In ten percent of patients, the disease progresses to the wet form in which abnormal blood vessels under the macula leak
blood and fluid causing rapid damage and a precipitous loss of vision. Patients with wet AMD can receive several treatments
to prevent further vision loss — including laser surgery and recently approved injections of a drug into the eye.

However, available therapies usually can only stall the disease progression, Postel said. None effectively reverse the course
of the disease.

While the underlying causes of AMD had remained largely unknown, risk factors include age, smoking, high blood pressure,
obesity and diet, said Pericak-Vance. In addition to such environmental factors, evidence from family and twin studies had
indicated a significant genetic contribution to the disease, she added.

Earlier studies by the Duke and Vanderbilt teams and others had linked AMD risk to a particular region on chromosome 1. To
identify the gene responsible, the researchers examined two independent data sets: the first contained 182 families including
members with and without AMD and the second contained 495 individuals with AMD and 185 unrelated individuals not affected by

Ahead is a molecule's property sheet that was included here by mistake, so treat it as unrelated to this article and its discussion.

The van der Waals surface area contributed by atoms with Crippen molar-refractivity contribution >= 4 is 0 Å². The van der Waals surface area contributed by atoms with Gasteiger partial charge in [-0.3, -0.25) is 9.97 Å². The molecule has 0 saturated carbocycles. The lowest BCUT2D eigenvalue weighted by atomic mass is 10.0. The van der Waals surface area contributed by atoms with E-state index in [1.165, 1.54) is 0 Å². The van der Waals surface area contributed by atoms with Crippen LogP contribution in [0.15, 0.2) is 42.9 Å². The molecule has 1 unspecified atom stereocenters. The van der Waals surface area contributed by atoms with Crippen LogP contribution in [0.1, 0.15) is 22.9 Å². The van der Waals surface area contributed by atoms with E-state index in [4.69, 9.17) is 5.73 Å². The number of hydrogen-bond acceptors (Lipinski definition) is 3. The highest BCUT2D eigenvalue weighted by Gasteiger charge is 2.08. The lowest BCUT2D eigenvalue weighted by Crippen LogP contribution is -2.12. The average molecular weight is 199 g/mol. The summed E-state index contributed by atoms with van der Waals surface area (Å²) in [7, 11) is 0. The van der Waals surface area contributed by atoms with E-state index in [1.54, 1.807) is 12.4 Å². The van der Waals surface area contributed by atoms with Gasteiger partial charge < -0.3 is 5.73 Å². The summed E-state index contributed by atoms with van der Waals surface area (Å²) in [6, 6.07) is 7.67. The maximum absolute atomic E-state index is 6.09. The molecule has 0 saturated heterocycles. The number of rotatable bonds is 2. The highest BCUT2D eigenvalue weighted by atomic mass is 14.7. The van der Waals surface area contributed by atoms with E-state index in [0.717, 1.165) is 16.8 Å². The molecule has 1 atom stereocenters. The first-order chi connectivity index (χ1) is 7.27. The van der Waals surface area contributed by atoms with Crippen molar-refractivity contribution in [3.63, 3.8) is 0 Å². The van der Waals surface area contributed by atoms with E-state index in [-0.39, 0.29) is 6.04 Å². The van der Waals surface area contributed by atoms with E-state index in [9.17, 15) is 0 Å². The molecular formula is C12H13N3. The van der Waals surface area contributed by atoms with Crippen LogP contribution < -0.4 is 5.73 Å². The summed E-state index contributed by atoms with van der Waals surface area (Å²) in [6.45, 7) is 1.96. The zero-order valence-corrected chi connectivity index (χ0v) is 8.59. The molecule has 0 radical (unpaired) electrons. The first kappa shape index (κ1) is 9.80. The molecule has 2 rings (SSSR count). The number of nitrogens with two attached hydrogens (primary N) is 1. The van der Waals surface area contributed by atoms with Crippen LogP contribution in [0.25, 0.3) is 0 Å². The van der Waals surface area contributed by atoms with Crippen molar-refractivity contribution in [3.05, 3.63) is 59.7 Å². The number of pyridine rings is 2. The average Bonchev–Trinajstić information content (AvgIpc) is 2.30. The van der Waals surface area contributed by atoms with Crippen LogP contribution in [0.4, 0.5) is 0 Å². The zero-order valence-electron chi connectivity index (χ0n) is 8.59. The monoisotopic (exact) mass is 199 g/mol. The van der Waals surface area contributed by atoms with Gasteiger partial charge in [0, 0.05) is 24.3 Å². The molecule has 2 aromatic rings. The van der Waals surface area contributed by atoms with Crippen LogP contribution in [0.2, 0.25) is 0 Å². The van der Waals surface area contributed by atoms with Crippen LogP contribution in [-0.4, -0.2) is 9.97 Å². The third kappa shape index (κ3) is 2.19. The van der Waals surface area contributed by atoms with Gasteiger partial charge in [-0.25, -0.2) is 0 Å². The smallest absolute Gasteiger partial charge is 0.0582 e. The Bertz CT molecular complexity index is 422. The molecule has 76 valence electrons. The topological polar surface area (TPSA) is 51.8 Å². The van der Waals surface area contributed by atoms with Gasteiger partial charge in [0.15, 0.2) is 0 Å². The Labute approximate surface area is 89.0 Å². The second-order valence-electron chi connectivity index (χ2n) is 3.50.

the disease.

The researchers zeroed in on a smaller region of chromosome 1 with a strong association to the disease in both data sets.
Further DNA sequencing of the CFH gene that is within that region revealed that individuals with one or more copies of a
particular gene variant were more likely to have AMD compared to those with other versions of the gene, they reported. When
the researchers restricted the analysis to individuals with the more severe, wet form of AMD, the association between the
gene variant and the disease became even stronger.

The researchers estimated that the CFH variant may be responsible for up to 43 percent of all cases of AMD.

Earlier studies had suggested that CFH may play a role in protecting blood vessels from inflammation and damage, a function
which might explain its role in AMD, the researchers said.

“We knew that chronic inflammation played a role in macular degeneration, but we didn’t know if that was a primary cause of
the disease or a secondary symptom,” said Jonathan Haines, Ph.D., of Vanderbilt Center for Human Genetics Research and first
author on the report. “The finding that complement factor H is an important contributor to the disease suggests that
inflammation may be a more important aspect of the disease than had previously been appreciated.”

Given that the gene plays such a large role in AMD, further studies of CFH and the cellular components with which it
interacts might lead to a rapid increase in understanding of the biology of the disease, the researchers added. That
information, in turn, should allow scientists to advance on new treatments and preventive therapies.

Collaborators on the study include Michael Hauser, Silke Schmidt, William Scott, Paul Gallins, Shu Ying Kwan, Maher
Noureddine and John Gilbert, of the Duke Center for Human Genetics; Lana Olson, Kylee Spencer, Nathalie Schnetz-Boutaud and